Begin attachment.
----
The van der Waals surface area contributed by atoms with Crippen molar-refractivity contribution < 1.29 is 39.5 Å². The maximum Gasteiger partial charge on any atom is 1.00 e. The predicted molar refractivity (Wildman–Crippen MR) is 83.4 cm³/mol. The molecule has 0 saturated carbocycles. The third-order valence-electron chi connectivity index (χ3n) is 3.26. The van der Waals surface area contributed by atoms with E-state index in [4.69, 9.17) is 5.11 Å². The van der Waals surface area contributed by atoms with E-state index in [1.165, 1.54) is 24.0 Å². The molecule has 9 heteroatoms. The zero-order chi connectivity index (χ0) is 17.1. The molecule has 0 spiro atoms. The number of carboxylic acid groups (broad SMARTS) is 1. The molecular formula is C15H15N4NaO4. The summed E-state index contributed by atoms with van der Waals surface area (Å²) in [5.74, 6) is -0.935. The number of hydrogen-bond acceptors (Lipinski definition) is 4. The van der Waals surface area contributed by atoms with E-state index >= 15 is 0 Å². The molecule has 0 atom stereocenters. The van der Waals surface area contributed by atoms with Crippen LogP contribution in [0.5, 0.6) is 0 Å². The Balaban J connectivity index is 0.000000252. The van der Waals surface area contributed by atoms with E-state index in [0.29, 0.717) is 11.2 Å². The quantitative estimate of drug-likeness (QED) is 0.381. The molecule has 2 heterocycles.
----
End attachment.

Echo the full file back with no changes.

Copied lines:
The van der Waals surface area contributed by atoms with Crippen molar-refractivity contribution < 1.29 is 39.5 Å². The maximum Gasteiger partial charge on any atom is 1.00 e. The predicted molar refractivity (Wildman–Crippen MR) is 83.4 cm³/mol. The molecule has 0 saturated carbocycles. The third-order valence-electron chi connectivity index (χ3n) is 3.26. The van der Waals surface area contributed by atoms with E-state index in [4.69, 9.17) is 5.11 Å². The van der Waals surface area contributed by atoms with E-state index in [1.165, 1.54) is 24.0 Å². The molecule has 9 heteroatoms. The zero-order chi connectivity index (χ0) is 17.1. The molecule has 0 spiro atoms. The number of carboxylic acid groups (broad SMARTS) is 1. The molecular formula is C15H15N4NaO4. The summed E-state index contributed by atoms with van der Waals surface area (Å²) in [5.74, 6) is -0.935. The number of hydrogen-bond acceptors (Lipinski definition) is 4. The van der Waals surface area contributed by atoms with E-state index >= 15 is 0 Å². The molecule has 0 atom stereocenters. The van der Waals surface area contributed by atoms with Crippen LogP contribution in [0.5, 0.6) is 0 Å². The Balaban J connectivity index is 0.000000252. The van der Waals surface area contributed by atoms with E-state index in [0.29, 0.717) is 11.2 Å². The quantitative estimate of drug-likeness (QED) is 0.381. The molecule has 2 heterocycles.